Course Hero. "The Fall of the House of Usher Study Guide." Course Hero. 19 Jan. 2017. Web. 20 Nov. 2018. <https://www.coursehero.com/lit/The-Fall-of-the-House-of-Usher/>.
Course Hero. (2017, January 19). The Fall of the House of Usher Study Guide. In Course Hero. Retrieved November 20, 2018, from https://www.coursehero.com/lit/The-Fall-of-the-House-of-Usher/
(Course Hero, 2017)
Course Hero. "The Fall of the House of Usher Study Guide." January 19, 2017. Accessed November 20, 2018. https://www.coursehero.com/lit/The-Fall-of-the-House-of-Usher/.
Course Hero, "The Fall of the House of Usher Study Guide," January 19, 2017, accessed November 20, 2018, https://www.coursehero.com/lit/The-Fall-of-the-House-of-Usher/.
Son coeur est un luth suspendu;/Sitôt qu'on le touche il résonne. De Béranger.
These lines in French, used as the story's epigraph, come from the poet Pierre Jean de Beranger. Beranger was a contemporary of Poe, living 1780–1857. The lines translate as "His heart is a hanging lute; whenever someone touches it, it resounds."
This description fits Roderick Usher. As the story progresses, he becomes ever more tightly wound, like a string on an instrument that's too tense, and any sound sets him off. The quotation from the outside author sounds artistic and, like this sensitivity, is a good thing, but Poe shows just how dark and painful this sensitivity could be.
I know not how it was—but, with the first glimpse of the building, a sense of insufferable gloom pervaded my spirit.
Though the narrator later expresses doubt about Roderick's suggestion that the literal house of Usher has its own intelligence, this line from early in the story shows it has power. Like a haunted house, it shapes the mood of those in it, or even those who see it. This line also shows how the house works even on those beyond the family.
What was it—I paused to think—what was it that so unnerved me in the contemplation of the House of Usher?
The narrator demonstrates his intelligence and high level of education throughout the story through his vocabulary, the concepts he considers, and the books he refers to. Despite all this, he cannot identify what it is about the House of Usher that upsets him so much. This line opens the suggestion, continued through the story, that whatever is happening at the House of Usher lies beyond the powers of reason.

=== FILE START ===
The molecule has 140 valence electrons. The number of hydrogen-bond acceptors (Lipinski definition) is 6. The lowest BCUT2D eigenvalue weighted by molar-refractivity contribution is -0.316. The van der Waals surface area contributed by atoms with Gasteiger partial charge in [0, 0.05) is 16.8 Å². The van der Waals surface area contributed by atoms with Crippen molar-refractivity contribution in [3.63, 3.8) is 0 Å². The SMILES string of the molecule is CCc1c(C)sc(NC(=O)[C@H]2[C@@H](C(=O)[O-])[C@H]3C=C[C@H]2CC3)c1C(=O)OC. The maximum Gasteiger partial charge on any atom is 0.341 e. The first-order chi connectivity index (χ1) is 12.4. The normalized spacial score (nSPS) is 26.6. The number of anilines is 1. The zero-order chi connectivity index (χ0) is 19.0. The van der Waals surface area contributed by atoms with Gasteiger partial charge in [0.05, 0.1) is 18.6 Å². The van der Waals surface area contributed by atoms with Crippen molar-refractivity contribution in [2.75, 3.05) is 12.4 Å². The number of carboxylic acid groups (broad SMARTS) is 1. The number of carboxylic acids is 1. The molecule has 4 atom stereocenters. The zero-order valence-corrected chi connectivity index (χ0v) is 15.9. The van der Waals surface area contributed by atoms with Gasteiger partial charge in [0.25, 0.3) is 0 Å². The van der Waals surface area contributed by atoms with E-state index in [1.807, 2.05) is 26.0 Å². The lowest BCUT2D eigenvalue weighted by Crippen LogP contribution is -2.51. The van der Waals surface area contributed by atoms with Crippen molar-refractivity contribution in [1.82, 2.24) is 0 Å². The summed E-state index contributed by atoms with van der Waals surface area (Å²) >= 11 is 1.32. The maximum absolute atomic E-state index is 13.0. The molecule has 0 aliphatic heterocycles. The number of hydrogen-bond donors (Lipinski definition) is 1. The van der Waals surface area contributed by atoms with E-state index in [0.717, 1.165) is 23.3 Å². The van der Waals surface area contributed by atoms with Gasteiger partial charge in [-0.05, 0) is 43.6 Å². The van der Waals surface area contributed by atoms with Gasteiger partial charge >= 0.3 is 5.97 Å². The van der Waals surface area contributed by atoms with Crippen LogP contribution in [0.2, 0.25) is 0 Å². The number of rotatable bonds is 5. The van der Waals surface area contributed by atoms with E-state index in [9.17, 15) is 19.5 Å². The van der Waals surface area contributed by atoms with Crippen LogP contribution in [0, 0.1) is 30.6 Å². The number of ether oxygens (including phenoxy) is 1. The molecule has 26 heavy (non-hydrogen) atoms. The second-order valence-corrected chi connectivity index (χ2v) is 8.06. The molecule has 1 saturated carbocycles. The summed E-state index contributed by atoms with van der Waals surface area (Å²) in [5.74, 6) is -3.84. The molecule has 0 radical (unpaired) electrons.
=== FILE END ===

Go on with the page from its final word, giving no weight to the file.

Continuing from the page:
Although, as boys, we had been even intimate associates, yet I really knew little of my friend.
This line from early in the story indicates several things about the main characters in this story. First is the simple fact that they used to be friends, even intimate. Second, the narrator doesn't know Roderick well. Roderick's character is reserved, but his reserve is also a kind of paradox. It suggests something in Roderick is hard to know. This may align with the narrator's sense that he can't understand what's going on with the House of Usher. Something in both is beyond his ability to know.
In the manner of my friend I was at once struck with an incoherence—an inconsistency; and I soon found this to arise from a series of feeble and futile struggles to overcome an habitual trepidancy—an excessive nervous agitation.
The narrator is perceptive enough to notice his friend Roderick acts inconsistently, an important insight since the narrator has already said he doesn't know Roderick well. Roderick's odd behavior is so pronounced that even someone not very familiar with him can see it. The narrator also diagnoses Roderick's manner as coming not just from fear and anticipation, but from repeatedly trying to overcome these fears and failing.
To an anomalous species of terror I found him a bounden slave.
This observation builds on the narrator's earlier observation about Roderick's behavior. It extends the diagnosis, making it more specific. Earlier, Roderick had a nervous manner because he'd been fighting his fears and losing. Now he's completely lost, and terror rules him.
The disease of the lady Madeline had long baffled the skill of her physicians. A settled apathy, a gradual wasting away of the person, and frequent although transient affections of a partially cataleptical character were the unusual diagnosis.
Here the narrator provides at least one clear reason why Madeline might be concerned about physicians wanting to look at her body: they don't understand her condition. There's also a reason why someone might bury Madeline alive, or mistake her for being dead. A person suffering from catalepsy doesn't respond to external stimuli, and the limbs rigidly stay in whatever position they'd been in. The person might be mistaken for a corpse in the stage of rigor mortis—and unable to speak up to tell others he or she is still alive.
This second-hand diagnosis also serves several other functions for the story. First, it further indicates that whatever is going on in the House of Usher is beyond rational understanding. This statement from Madeline's doctors describes what's going on with her, but it isn't a diagnosis. There's no statement of what causes either the "wasting away" or the catalepsy. Second, it shows how Madeline and Roderick are linked. She becomes insensible to any external stimuli, so she can't see or hear anything. He becomes so sensitive to sound that he can't listen to some music.